In 1999, Ken Carter accepts the job of basketball coach for his old high school in a poor area of Richmond, CA. As much dismayed by the poor attitudes of his players as well as their dismal play performance, Carter sets about to change both. He imposes a strict regime typified in written contracts that demand respectful behavior, a dress code and good grades for players. Any initial resistance is soon dispelled as the team under Carter's tutelage becomes a undefeated competitor. However, when the overconfident team's behavior begins to stray with too many doing poorly in class, Carter takes immediate action. To the outrage of the team, the school and the community, Carter cancels all team activities and locks the court until the team shows acceptable academic improvement. In the ensuing debate, Carter fights to keep his methods, determined to show the boys that they need good values for their futures and eventually finds he has affected them more profoundly than he ever expected. Written by
Kenneth Chisholm (email@example.com)
In the movies final scene you can see some of the real life Richmond Oilers players who are being portrayed in the film standing in the crowd, cheering for the team. See more »
When Coach White is introducing Coach Carter to the team, he says Carter attended George Mason University. Carter attended George Fox University. See more »
[to Coach Carter as he walks into the gym]
Sir, they can cut the chains off the door, but they can't make us play.
We've decided we're going to finish what you've started, sir.
Yeah, so leave us be, coach. We've got shit to do, sir.
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The Paramount logo flickers and for a brief moment, you see the logo as drawn with a pencil in a notebook. See more »
I really enjoyed the movie and was actually inspired by the end of the film. The film was a little corny and syrupy from time to time but it was an overall good, positive film. I have read and heard so many comments about the morals and unacceptable behavior portrayed by some of the characters and in turn viewers bad-mouth the film simply because they do not agree with some of the behavior of the some of the characters in the film. But these people obviously missed the point of the film. Coach Carter was trying to instill values that he thought would help an entire community. The reality is that kids do have foul mouths, have unprotected sex, are faced with hard decisions (to have or not have a baby and selling drugs) everyday.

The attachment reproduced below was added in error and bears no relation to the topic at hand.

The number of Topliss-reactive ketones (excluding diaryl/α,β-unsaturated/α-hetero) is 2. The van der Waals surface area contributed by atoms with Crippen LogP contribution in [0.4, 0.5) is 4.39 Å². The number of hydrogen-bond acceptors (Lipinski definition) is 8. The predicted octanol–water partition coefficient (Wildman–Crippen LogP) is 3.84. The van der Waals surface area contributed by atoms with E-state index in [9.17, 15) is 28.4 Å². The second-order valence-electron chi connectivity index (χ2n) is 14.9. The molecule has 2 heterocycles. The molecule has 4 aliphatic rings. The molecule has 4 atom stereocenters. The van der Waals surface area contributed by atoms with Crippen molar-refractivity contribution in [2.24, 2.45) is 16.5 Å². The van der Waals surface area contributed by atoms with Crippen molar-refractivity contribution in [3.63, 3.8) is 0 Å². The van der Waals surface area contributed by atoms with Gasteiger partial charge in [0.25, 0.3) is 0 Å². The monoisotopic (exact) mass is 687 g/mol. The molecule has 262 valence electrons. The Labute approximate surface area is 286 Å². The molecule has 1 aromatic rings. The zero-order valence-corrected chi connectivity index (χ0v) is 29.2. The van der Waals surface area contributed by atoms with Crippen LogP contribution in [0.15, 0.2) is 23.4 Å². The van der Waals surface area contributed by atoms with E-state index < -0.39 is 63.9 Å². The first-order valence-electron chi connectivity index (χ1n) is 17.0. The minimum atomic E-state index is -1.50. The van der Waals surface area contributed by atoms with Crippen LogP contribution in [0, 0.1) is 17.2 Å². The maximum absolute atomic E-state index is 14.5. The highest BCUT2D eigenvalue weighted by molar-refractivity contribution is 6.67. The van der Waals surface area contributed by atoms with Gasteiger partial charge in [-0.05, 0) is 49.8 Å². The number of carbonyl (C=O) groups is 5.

We should all be so fortunate to have the opportunity to see a movie that features a person that actually tries to deal with these issues without making judgment calls and instead offer resolutions to problems. He offered resolutions to his team's behavior and left it to them to make the right decisions. This was good because they were able to see the consequences of their actions. When they made the right decision, they were able to see the positive consequences. When they made the wrong decision the players were faced with negative consequences and had no one to blame but themselves.
The impact of a person of this magnitude is profound and if some viewers found fault with this movie simply because their reality is a little different at this moment then it was for the characters in this film is very unfortunate for the viewer. Because you never know when you might be faced with a person similar to that in the movie. You just might have to deal with this situation more personally than expected and if this happens what will you do? Because the consequences of your actions in a situation like this will be either positive or negative as well.
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